If you get a little cold, pop yourself in the way of the steam coming out of this little mound where people have piled rocks, sorted!Between 1724 and 1729 the Mývatn fires happened, which is when many of the fissures opened up. The lava flow covered most of the area which is why there isn’t much growing in the area. Then between 1975 and 1984 the nearby Krafla volcano had nine volcanic eruptions in which a large magma chamber emerged which is why still today the areas geothermal energy has been used by a local power station (pictured above in the last picture). The power station is off a small road just across from the geothermal area, and if you drive to the top there is a little lookout car park to see over the valley.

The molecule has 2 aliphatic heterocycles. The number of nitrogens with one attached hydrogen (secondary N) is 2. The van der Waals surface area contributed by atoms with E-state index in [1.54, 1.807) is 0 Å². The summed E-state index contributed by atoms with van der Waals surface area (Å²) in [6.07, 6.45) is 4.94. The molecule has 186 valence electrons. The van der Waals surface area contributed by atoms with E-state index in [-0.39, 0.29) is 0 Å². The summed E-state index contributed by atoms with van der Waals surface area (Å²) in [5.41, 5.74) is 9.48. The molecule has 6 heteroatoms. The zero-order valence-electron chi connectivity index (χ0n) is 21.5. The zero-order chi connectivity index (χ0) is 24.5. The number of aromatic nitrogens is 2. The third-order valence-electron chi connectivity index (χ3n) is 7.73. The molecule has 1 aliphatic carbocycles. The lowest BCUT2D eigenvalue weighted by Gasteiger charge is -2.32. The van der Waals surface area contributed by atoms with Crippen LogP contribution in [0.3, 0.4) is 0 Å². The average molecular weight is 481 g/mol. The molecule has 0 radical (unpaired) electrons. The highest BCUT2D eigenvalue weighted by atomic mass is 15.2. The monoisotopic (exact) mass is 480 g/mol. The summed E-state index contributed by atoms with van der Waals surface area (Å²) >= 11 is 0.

Iceland is well known for it’s geothermal activity, be it active volcanoes or their natural hot baths dotted around the country. Right outside Mývatn is Hverir, a small area with bubbling mud pools and water pools. It’s free to go and see so if you are passing by I’d really recommend it as the landscape is actually quite beautiful. Prepare yourself for the sulpher smell though, it’s very strong and when it’s windy you just can’t escape.
I was glad we decided to go and see the bubbling pools as it was getting late and we weren’t sure about it. We were there for about an hour overall and it was well worth it. The pools are really actively bubbling and steaming, and I felt like I was on another planet. I’m so glad we were in Iceland during the summer when it didn’t get dark until almost midnight, because we saw a lot more that we probably would have missed otherwise.
Have you ever been to any geothermal areas?